World Energy Congress opens in Korea
More than 6,000 of the world’s most prominent energy leaders will gather in Daegu, South Korea for the 22nd World Energy Congress, which began Sunday.
Held every three years, the world’s most prestigious energy event will attract government ministers, industry leaders, NGOs, technology pioneers and energy experts from more than 114 countries. Aimed at stimulating debate and finding solutions to the world’s energy challenges, this year’s Congress has adopted the theme “Securing Tomorrow’s Energy Today.”
An extensive four-day conference program will feature 272 expert speakers from 72 countries, supported by 44 sponsors and 46 media partners. Speakers include 55 government ministers and senior representatives from organizations including Asian Development Bank, the World Bank, the United Nations and the International Energy Agency.
Sessions cover a broad range of energy issues and topics facing the international community, from the impact of global shale gas, to the true potential of renewables and, most crucially, an examination of how policymakers, industry and key decision makers must work together to form a more sustainable platform for future energy development.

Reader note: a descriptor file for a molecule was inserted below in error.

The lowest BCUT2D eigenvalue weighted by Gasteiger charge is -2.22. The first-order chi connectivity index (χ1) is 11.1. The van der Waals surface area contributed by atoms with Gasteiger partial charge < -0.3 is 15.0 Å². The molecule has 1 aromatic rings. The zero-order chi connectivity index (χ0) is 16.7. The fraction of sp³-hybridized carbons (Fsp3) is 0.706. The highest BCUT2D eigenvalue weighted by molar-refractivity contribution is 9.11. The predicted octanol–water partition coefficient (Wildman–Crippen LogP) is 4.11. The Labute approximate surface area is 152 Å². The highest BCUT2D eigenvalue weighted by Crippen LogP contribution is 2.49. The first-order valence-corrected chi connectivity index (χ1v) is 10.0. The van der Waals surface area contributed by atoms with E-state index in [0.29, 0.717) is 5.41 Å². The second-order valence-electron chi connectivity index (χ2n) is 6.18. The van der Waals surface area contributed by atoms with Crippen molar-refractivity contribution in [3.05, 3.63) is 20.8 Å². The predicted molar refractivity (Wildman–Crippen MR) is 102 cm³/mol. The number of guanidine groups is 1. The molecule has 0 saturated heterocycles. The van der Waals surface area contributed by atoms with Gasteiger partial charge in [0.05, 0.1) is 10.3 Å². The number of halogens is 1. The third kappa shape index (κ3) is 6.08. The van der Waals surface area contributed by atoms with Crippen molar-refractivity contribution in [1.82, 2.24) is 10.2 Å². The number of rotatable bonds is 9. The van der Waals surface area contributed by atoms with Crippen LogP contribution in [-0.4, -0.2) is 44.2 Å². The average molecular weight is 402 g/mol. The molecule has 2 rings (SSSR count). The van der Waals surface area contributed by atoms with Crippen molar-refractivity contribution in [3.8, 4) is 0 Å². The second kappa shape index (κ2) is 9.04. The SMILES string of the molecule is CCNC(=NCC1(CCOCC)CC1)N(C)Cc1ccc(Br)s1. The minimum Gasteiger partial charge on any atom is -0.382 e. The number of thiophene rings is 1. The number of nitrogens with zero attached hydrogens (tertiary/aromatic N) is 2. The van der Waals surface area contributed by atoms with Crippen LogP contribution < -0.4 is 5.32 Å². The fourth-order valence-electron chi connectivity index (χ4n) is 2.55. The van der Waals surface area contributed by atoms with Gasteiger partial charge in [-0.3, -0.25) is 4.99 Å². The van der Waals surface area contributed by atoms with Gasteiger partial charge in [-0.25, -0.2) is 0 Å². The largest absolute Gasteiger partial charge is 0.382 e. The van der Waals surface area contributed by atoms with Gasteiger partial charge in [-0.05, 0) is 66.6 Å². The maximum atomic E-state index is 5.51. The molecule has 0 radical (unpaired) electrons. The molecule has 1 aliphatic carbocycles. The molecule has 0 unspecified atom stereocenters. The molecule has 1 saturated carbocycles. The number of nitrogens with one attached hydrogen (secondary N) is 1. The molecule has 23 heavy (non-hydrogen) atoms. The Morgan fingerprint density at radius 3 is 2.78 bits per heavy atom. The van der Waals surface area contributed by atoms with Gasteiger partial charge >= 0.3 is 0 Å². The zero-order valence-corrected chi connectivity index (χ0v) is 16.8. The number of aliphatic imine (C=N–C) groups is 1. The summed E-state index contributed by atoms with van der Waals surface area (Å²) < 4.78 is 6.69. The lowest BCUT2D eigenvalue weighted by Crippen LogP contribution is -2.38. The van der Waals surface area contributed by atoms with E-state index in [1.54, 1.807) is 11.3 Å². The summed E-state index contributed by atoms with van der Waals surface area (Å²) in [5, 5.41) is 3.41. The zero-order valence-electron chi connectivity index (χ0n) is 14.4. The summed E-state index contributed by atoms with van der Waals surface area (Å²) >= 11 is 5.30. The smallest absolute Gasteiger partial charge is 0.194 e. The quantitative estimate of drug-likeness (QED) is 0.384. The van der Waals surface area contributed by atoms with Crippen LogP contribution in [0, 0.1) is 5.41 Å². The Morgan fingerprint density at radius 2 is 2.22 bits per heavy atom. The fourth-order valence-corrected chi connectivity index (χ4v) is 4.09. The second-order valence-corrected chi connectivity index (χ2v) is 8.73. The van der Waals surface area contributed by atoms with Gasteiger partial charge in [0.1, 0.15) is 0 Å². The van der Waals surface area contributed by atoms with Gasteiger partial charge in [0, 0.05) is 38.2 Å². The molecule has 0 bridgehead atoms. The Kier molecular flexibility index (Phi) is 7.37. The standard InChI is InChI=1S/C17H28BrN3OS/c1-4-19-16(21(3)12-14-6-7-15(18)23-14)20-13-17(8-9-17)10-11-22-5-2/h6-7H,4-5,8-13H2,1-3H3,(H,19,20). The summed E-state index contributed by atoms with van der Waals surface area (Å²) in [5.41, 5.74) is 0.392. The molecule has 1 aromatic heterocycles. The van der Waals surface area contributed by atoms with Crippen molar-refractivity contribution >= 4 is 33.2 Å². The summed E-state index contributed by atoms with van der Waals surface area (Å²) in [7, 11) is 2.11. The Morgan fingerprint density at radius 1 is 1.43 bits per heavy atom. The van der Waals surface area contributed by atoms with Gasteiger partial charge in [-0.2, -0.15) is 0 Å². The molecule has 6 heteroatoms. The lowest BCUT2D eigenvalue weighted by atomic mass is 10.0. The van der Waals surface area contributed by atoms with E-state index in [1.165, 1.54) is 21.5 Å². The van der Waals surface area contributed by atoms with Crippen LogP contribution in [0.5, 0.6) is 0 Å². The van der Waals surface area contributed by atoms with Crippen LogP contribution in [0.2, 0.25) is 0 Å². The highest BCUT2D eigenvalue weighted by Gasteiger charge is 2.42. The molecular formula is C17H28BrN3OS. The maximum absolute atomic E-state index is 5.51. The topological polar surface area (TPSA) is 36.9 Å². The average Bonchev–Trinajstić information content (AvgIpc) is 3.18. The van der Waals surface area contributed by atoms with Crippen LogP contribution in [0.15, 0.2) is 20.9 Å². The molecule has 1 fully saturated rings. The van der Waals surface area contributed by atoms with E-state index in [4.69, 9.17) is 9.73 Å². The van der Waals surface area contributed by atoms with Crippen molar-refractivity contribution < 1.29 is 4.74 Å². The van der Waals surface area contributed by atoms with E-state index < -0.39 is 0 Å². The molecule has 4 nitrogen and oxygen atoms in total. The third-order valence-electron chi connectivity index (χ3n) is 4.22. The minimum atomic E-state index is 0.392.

More than 450 representatives from the world’s media are expected to cover the Congress, representing leading publications, news agencies, broadcasters, trade and specialist press. Headline speakers, sponsors and exhibitors will be holding press conferences and media briefings during the Congress, including the World Energy Council, the International Energy Agency, the UNFCCC, Fluor and Siemens. Further information is available from the World Energy Congress Media Centre (see below)
The 44 corporate sponsors for the World Energy Congress are headlined by Korea Electric Power, SK Group, Rosneft, Daesung Group, GS Caltex, KNOC, KOGAS, POSCO and S-Oil. Other major sponsors include EDF, Siemens, Dongfang Electric, Shanghai Electric, and Hyundai Oilbank.
The exhibition site of the World Energy Congress has been completely booked. Nearly 100 companies will be represented in the 22,000 square-meters exhibition floor area, with 25,000 visitors expected. Major exhibition highlights include a Russia Day event and the China and UAE pavilions.
Other major exhibitors include LG, Qatar Petroleum and Sonatrach. Such was the demand for exhibition space that the World Energy Congress Organizing Committee expanded the exhibition space three times to meet strong demand.
“I am looking forward greatly to welcoming such an impressive array of global organizations to Daegu. Congress presents a unique opportunity to reach the world energy community,” said Hwan-eik Cho, chairman of the WEC Daegu 2013 Organizing Committee. “It is where ideas are exchanged and business deals done. The quality of representation demonstrates the value that energy leaders place on that access. I am confident that with such enthusiastic participation we will make great progress towards tackling the many energy challenges that the world faces today.”